Major changes in growth rate and growth variability of beech (Fagus sylvatica L.) related to soil alteration and climate change in Belgium. Forests 7, 174, doi:10.3390/f7080174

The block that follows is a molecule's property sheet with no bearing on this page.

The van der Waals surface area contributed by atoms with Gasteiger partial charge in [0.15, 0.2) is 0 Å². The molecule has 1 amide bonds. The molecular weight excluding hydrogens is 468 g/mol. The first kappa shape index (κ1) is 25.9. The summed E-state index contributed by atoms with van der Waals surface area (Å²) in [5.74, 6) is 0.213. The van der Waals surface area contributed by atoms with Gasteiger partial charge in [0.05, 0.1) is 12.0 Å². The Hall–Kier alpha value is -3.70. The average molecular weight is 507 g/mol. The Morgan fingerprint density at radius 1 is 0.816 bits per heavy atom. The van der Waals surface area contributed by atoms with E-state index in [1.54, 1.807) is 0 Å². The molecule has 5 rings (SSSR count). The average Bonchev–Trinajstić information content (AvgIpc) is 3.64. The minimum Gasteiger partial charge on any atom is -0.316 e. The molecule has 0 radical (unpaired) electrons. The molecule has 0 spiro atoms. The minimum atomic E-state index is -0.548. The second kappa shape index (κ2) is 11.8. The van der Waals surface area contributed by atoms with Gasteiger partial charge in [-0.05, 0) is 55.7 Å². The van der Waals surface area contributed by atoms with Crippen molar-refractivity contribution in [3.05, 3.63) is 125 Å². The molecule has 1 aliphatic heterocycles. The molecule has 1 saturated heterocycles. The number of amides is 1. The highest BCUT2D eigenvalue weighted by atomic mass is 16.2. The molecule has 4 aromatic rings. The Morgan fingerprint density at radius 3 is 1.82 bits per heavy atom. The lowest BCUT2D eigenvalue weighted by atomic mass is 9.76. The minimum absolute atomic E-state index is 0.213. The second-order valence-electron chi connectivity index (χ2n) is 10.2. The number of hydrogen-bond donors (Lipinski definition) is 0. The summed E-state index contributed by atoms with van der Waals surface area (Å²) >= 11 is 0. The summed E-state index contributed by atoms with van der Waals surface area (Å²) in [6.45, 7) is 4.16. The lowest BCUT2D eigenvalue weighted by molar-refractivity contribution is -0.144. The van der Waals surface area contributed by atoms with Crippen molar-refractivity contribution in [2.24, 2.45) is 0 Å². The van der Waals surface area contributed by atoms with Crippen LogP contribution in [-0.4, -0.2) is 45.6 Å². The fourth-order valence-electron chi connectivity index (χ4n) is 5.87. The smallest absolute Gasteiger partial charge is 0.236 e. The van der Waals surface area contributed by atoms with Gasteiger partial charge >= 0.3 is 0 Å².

Global change—particularly climate change, forest management, and atmospheric deposition—has significantly altered forest growing conditions in Europe. The influences of these changes on beech growth (Fagus sylvatica L.) were investigated for the past 80 years in Belgium, using non-linear mixed effects models on ring-width chronologies of 149 mature and dominant beech trees (87–186 years old). The effects of the developmental stage (i.e., increasing tree size) were filtered out in order to focus on time-dependent growth changes. Beech radial growth was divided into a low-frequency signal (=growth rate), mainly influenced by forest management and atmospheric deposition, and into a high-frequency variability (≈mean sensitivity), mainly influenced by climate change. Between 1930 and 2008, major long-term and time-dependent changes were highlighted. The beech growth rate has decreased by about 38% since the 1950–1960s, and growth variability has increased by about 45% since the 1970–1980s. Our results indicate that (1) before the 1980s, beech growth rate was not predominantly impacted by climate change but rather by soil alteration (i.e., soil compaction and/or nitrogen deposition); and (2) since the 1980s, climate change induced more frequent and intense yearly growth reductions that amplified the growth rate decrease. The highlighted changes were similar in the two ecoregions of Belgium, although more pronounced in the lowlands than in the uplands.